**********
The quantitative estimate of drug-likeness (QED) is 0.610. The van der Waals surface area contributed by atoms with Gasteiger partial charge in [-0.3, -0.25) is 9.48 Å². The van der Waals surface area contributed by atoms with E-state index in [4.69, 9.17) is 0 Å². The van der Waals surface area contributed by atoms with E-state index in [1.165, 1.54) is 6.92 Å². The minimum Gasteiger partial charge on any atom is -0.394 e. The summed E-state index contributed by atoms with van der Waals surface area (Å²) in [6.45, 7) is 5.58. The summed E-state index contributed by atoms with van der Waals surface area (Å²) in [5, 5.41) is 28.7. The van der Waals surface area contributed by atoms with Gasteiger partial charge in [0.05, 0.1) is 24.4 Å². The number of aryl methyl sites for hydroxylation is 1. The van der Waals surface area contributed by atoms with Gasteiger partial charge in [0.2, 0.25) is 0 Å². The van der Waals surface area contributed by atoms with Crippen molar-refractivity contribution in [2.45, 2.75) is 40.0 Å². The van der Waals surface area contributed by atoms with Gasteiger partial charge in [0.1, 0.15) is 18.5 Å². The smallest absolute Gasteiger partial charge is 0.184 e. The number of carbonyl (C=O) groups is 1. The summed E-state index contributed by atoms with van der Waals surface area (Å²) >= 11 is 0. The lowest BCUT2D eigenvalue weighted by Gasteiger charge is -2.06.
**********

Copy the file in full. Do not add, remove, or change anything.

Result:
The quantitative estimate of drug-likeness (QED) is 0.610. The van der Waals surface area contributed by atoms with Gasteiger partial charge in [-0.3, -0.25) is 9.48 Å². The van der Waals surface area contributed by atoms with E-state index in [4.69, 9.17) is 0 Å². The van der Waals surface area contributed by atoms with E-state index in [1.165, 1.54) is 6.92 Å². The minimum Gasteiger partial charge on any atom is -0.394 e. The summed E-state index contributed by atoms with van der Waals surface area (Å²) in [6.45, 7) is 5.58. The summed E-state index contributed by atoms with van der Waals surface area (Å²) in [5, 5.41) is 28.7. The van der Waals surface area contributed by atoms with Gasteiger partial charge in [0.05, 0.1) is 24.4 Å². The number of aryl methyl sites for hydroxylation is 1. The van der Waals surface area contributed by atoms with Gasteiger partial charge in [0.2, 0.25) is 0 Å². The van der Waals surface area contributed by atoms with Crippen molar-refractivity contribution in [2.45, 2.75) is 40.0 Å². The van der Waals surface area contributed by atoms with Gasteiger partial charge in [0.1, 0.15) is 18.5 Å². The smallest absolute Gasteiger partial charge is 0.184 e. The number of carbonyl (C=O) groups is 1. The summed E-state index contributed by atoms with van der Waals surface area (Å²) >= 11 is 0. The lowest BCUT2D eigenvalue weighted by Gasteiger charge is -2.06.